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BP: Class All the Way

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As you recall, BP was responsible for a tiny little oil spill in 2010 called the Deepwater Horizon disaster. This only crushed tourism to New Orleans for several months, made people afraid to eat Gulf Coast seafood, and reminded Americans for weeks of their reliance upon dirty energy (which they promptly forgot as soon as it wasn’t a story anymore). Not surprisingly, BP had to pay some damages for its actions. It settled a class action lawsuit for $4 billion. Now, as Michael Hiltzik reports, the company is bitter and angry and lashing out at people it doesn’t want to pay:

But in recent months BP has mounted a frontal assault on the settlement. The firm has placed full page ads in major newspapers, ridiculing supposedly fraudulent claims blithely paid by the settlement administrator, Louisiana lawyer Patrick Juneau — including $8 million to “celebrity chef” Emeril Lagasse.

Last week BP turned up the heat by sponsoring the daily Playbook web page and email blast aimed at Washington opinion makers, among many other people, by the Politico news website. Each day’s Playbook message from BP pinpoints a different, ostensibly absurd case with the tag line, “Would you pay these claims?” Sample: a $173,000 award to an “adult escort service.” (What, an escort service can’t be harmed by a fall-off in tourism?)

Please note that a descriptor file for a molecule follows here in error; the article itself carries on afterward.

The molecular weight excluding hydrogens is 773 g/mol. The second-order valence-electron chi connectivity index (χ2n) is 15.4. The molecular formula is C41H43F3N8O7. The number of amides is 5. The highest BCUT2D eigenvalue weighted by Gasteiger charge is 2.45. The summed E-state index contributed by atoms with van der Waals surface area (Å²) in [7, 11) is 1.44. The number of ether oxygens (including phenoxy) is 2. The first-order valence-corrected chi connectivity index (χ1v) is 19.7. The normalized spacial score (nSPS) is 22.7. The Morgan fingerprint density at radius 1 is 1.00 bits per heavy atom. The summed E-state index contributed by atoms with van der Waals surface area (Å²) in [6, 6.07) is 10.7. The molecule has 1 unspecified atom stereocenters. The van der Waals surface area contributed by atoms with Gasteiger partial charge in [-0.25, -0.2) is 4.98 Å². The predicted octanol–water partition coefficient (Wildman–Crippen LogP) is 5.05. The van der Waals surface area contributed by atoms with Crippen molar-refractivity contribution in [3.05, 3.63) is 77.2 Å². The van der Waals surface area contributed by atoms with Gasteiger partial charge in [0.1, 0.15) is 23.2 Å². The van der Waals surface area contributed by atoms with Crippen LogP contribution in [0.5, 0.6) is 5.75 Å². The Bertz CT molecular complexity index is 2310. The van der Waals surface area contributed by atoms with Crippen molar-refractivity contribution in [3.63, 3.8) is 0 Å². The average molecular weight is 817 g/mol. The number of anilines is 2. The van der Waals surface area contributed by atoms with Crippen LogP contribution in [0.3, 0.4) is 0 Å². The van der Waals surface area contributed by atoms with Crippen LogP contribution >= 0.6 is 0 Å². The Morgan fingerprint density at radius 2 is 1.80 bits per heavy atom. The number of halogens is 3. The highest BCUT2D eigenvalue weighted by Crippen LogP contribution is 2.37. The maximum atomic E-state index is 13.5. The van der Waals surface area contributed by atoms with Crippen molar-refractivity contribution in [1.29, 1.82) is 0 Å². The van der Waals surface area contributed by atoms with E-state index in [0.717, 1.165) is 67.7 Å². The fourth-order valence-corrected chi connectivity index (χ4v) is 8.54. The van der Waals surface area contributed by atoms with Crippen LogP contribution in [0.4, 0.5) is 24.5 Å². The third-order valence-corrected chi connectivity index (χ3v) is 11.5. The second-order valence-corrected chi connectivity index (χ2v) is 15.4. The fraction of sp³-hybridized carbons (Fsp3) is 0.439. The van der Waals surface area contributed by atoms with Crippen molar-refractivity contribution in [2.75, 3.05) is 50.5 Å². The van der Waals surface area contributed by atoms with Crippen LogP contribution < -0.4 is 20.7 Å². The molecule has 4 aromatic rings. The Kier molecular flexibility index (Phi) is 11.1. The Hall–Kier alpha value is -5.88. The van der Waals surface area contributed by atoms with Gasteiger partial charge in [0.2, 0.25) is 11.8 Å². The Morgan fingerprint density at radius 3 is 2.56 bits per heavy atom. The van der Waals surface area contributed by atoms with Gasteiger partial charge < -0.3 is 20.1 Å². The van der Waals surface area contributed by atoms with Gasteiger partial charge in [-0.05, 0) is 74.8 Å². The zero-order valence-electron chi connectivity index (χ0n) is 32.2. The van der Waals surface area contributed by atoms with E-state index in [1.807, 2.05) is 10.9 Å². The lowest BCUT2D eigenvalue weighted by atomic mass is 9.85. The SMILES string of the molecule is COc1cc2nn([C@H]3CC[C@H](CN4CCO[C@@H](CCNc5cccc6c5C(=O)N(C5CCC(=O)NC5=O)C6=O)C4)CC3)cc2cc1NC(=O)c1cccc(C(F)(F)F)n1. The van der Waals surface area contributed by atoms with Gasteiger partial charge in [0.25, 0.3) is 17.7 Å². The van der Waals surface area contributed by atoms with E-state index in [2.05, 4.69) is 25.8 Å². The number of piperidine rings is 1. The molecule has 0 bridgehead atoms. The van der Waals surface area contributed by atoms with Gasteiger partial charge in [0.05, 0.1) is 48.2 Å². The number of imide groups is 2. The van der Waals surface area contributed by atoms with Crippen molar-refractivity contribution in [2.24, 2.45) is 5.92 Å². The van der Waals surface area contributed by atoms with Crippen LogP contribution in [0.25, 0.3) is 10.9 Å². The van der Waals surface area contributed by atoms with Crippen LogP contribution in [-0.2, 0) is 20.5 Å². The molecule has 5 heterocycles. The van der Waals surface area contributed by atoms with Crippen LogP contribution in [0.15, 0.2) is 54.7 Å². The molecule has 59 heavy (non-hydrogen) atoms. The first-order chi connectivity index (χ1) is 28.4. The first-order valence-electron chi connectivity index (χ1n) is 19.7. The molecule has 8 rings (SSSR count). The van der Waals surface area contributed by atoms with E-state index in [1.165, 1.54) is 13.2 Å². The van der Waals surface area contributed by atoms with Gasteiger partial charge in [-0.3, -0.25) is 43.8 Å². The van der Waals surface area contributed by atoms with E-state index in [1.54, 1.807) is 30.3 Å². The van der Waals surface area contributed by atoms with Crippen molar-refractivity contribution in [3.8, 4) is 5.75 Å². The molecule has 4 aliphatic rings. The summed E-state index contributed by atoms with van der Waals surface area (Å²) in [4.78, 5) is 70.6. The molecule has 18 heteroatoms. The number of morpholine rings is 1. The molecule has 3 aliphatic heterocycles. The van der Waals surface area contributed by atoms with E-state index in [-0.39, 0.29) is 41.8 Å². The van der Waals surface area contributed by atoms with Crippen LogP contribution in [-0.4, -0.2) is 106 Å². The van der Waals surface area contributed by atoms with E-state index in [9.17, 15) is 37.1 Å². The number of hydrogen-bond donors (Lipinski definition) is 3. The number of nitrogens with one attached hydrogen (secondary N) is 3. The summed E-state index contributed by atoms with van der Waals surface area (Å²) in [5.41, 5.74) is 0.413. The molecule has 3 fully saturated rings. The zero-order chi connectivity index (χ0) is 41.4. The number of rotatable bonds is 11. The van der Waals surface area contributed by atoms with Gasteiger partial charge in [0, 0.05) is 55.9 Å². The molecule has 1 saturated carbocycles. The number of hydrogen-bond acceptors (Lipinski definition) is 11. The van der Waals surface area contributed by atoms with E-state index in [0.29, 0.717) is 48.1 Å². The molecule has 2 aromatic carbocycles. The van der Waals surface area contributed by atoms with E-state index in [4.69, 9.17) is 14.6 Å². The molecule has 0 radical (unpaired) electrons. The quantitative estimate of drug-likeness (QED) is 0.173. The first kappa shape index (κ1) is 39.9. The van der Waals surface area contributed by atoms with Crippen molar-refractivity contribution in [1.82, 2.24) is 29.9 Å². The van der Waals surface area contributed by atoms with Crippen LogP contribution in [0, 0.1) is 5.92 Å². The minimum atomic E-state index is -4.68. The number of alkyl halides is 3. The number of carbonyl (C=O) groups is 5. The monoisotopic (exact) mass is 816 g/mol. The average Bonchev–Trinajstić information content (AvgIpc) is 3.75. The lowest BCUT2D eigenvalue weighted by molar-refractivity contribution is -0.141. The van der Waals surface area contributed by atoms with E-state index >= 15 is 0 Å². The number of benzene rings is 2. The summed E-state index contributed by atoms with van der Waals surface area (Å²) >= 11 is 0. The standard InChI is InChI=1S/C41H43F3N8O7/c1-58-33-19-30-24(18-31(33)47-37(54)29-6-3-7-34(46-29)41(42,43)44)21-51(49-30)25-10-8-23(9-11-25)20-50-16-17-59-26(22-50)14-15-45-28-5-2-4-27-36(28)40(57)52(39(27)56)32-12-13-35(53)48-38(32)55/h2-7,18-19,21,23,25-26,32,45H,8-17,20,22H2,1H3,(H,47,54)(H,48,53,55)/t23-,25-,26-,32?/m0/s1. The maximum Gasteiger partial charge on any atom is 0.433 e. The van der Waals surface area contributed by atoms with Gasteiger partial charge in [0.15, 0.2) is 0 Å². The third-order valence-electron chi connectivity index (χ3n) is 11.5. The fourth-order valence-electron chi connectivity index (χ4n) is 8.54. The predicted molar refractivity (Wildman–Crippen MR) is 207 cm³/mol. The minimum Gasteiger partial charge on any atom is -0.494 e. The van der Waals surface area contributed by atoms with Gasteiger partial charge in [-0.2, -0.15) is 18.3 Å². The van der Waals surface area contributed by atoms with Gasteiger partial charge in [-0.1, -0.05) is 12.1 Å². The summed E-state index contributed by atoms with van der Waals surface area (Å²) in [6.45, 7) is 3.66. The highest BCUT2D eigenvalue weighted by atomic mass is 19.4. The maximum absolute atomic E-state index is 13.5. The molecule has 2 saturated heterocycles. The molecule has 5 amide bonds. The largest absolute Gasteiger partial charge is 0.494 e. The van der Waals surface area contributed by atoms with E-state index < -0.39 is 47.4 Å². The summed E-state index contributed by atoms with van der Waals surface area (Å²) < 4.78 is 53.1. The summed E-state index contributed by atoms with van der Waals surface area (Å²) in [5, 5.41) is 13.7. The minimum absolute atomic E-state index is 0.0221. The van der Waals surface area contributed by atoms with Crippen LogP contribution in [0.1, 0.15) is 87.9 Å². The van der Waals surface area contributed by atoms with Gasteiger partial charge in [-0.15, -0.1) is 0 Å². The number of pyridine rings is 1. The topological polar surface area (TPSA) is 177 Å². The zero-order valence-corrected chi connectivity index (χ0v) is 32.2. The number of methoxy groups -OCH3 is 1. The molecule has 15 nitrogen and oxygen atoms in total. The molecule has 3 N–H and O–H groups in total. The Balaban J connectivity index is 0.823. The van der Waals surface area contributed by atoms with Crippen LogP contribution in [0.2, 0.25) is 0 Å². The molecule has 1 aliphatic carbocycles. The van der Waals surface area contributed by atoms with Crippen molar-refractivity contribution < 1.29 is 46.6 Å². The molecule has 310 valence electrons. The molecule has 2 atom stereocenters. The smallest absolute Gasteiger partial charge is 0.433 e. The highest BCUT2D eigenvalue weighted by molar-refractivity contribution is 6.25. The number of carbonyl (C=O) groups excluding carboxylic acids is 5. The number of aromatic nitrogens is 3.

But that’s just the PR side of things. The company also has mounted an intensive legal attack on Juneau in federal court in Louisiana. It has obtained a restraining order preventing further payments for the moment and is seeking a permanent injunction so that the policies governing the settlement awards can be recrafted.

Nice. But I suppose this shouldn’t surprise us, not in a nation where corporations take greater control by the day, where the sheer whiff of responsibility to the public is something to be fought off like their corporate future depended upon it.

So far the courts are having none of it. And it’s unclear what the heck BP hopes to get out of it, since it is reminding everyone of their misdeeds. It agreed to the settlement. And no politician is going to defend BP here. It seems like a very bad corporate strategy, as Hiltzik points out.

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